|Community 21 April 2014 -|
It wasn't easy for me to attend but it was absolutely worth to go. The Linux User Group of Mauritius (LUGM) organised another get-together for any open source enthusiast here on the island. Strangely named "Corsair Hackers Reboot" but it stands for a positive cause:
And it was a good opportunity for me and the kids to visit the east coast of Mauritius, too.
It couldn't have been better... Why? Well, for two important reasons (in terms of IT):
Quite funnily, those two IT dates weren't the initial reasons and only during the weeks of preparations we put those together. And therefore it was even more positive to promote the use of Linux and open source software in general to a broader audience.
Thanks to the new motor way M3 and all the additional road work which has been completed recently it was very simple to get across the island in a very quick and relaxed manner. Compared to my trips in the early days of living in Mauritius (and riding on a scooter) it was very smooth and within less than an hour we hit Centrale de Flacq. Well, being in the city doesn't necessarily mean that one has arrived at the destination. But thanks to modern technology I had a quick look on Google Maps, and we finally managed to get a parking behind the huge bus terminal in Flacq. From there it was just a short walk to Fortune Way. The children were trying to count the number of buses... Well, lots and lots of buses - really impressive actually.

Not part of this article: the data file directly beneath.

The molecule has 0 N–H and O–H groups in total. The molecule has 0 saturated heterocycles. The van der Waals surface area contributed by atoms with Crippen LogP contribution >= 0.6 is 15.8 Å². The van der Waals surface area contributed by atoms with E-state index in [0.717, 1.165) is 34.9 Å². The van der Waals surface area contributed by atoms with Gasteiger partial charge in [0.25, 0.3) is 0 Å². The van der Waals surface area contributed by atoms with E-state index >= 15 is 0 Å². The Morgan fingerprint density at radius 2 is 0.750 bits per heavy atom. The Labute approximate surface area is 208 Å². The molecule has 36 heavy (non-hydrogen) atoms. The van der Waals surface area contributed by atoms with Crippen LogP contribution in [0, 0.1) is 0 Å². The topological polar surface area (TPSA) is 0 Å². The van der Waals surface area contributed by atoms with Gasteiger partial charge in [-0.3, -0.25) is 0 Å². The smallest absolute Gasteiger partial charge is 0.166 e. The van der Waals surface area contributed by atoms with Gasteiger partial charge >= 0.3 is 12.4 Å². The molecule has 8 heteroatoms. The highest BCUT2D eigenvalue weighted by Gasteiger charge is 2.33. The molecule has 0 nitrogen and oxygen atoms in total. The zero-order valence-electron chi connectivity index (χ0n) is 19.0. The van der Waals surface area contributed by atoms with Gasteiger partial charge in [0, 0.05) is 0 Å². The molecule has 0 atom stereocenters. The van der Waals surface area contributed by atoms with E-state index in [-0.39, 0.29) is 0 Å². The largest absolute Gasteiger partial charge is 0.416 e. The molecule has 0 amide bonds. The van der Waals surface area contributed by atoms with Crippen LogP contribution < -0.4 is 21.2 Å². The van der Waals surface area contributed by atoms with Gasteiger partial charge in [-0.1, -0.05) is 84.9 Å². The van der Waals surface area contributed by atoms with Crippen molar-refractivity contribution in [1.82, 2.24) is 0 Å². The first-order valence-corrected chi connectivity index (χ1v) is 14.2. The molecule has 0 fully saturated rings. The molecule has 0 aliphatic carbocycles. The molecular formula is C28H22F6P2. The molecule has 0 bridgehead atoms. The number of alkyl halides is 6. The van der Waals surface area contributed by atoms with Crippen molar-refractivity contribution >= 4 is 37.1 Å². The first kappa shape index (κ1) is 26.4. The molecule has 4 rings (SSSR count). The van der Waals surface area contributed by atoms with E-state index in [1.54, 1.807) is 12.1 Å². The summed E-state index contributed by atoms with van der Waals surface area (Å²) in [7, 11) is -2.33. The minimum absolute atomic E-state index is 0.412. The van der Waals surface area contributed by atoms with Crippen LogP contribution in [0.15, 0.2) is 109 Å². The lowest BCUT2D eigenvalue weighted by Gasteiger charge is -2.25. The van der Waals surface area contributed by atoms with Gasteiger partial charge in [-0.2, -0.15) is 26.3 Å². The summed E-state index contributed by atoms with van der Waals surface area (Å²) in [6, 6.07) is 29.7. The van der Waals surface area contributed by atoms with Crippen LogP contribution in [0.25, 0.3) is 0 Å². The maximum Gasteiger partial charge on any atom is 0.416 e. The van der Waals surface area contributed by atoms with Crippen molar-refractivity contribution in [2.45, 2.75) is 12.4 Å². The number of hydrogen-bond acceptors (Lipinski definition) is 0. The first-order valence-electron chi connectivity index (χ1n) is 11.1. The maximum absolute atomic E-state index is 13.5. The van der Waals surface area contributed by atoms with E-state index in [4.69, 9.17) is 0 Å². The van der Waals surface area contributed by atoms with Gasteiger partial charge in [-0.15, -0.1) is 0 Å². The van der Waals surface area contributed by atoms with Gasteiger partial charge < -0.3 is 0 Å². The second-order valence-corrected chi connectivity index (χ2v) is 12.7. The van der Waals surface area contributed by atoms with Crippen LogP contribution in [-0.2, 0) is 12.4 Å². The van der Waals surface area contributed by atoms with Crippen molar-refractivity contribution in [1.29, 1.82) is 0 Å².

There were different areas set up. Right at the entrance one's attention was directly drawn towards the elevated hacker's stage. Similar to rock stars performing their gig there was bunch of computers, laptops and networking equipment in order to cater the right working conditions for coding/programming challenge(s) on the one hand and for the pen-testing or system hacking competition on the other hand. Personally, I was very impresses that actually Nitin took care of the pen-testing competition. He hardly started one year back with Linux in general, and Kali Linux specifically. Seeing his personal development from absolute newbie to a decent Linux system administrator within such a short period of time, is really impressive. His passion to open source software made him a living.
Next, clock-wise seen, was the Kid's Corner with face-painting as the main attraction. Additionally, there were numerous paper print outs to colour. Plus a decent workstation with the educational suite GCompris. Of course, my little ones were into that. They already know GCompris since a while as they are allowed to use it on an IGEL thin client terminal here at home. To simplify my life, I set up GCompris as full-screen guest session on the server, and they can pass the login screen without any further obstacles. And because it's a thin client hooked up to a XDMCP remote session I don't have to worry about the hardware on their desk, too.
The next section was the main attraction of the event: BYOD - Bring Your Own Device